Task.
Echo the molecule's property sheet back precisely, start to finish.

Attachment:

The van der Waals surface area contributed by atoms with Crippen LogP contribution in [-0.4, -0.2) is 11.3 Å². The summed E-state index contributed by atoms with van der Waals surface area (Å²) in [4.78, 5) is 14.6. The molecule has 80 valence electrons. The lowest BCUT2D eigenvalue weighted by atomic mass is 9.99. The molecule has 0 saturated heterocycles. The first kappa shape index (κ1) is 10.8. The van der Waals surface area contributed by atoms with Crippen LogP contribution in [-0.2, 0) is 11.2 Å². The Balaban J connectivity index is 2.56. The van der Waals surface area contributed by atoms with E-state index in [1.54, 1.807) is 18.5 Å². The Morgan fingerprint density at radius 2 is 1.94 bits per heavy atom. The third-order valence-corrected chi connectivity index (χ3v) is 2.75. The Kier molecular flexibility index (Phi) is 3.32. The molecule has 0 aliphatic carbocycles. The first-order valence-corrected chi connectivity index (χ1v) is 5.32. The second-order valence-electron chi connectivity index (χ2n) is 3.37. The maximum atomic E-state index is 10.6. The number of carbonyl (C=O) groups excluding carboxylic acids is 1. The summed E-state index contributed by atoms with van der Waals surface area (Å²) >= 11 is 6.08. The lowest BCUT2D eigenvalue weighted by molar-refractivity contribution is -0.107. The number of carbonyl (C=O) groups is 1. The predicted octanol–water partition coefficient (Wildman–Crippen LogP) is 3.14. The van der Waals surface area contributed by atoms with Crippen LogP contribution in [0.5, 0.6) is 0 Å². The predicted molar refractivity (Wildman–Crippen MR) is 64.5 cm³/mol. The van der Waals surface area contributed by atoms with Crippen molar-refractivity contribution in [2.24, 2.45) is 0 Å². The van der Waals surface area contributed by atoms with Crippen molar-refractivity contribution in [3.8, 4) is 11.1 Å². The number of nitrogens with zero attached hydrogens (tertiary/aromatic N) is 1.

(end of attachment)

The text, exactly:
The van der Waals surface area contributed by atoms with Crippen LogP contribution in [-0.4, -0.2) is 11.3 Å². The summed E-state index contributed by atoms with van der Waals surface area (Å²) in [4.78, 5) is 14.6. The molecule has 80 valence electrons. The lowest BCUT2D eigenvalue weighted by atomic mass is 9.99. The molecule has 0 saturated heterocycles. The first kappa shape index (κ1) is 10.8. The van der Waals surface area contributed by atoms with Crippen LogP contribution in [-0.2, 0) is 11.2 Å². The Balaban J connectivity index is 2.56. The van der Waals surface area contributed by atoms with E-state index in [1.54, 1.807) is 18.5 Å². The Morgan fingerprint density at radius 2 is 1.94 bits per heavy atom. The third-order valence-corrected chi connectivity index (χ3v) is 2.75. The Kier molecular flexibility index (Phi) is 3.32. The molecule has 0 aliphatic carbocycles. The first-order valence-corrected chi connectivity index (χ1v) is 5.32. The second-order valence-electron chi connectivity index (χ2n) is 3.37. The maximum atomic E-state index is 10.6. The number of carbonyl (C=O) groups excluding carboxylic acids is 1. The summed E-state index contributed by atoms with van der Waals surface area (Å²) >= 11 is 6.08. The lowest BCUT2D eigenvalue weighted by molar-refractivity contribution is -0.107. The number of carbonyl (C=O) groups is 1. The predicted octanol–water partition coefficient (Wildman–Crippen LogP) is 3.14. The van der Waals surface area contributed by atoms with Crippen LogP contribution in [0.5, 0.6) is 0 Å². The predicted molar refractivity (Wildman–Crippen MR) is 64.5 cm³/mol. The van der Waals surface area contributed by atoms with Crippen molar-refractivity contribution in [2.24, 2.45) is 0 Å². The van der Waals surface area contributed by atoms with Crippen molar-refractivity contribution in [3.8, 4) is 11.1 Å². The number of nitrogens with zero attached hydrogens (tertiary/aromatic N) is 1.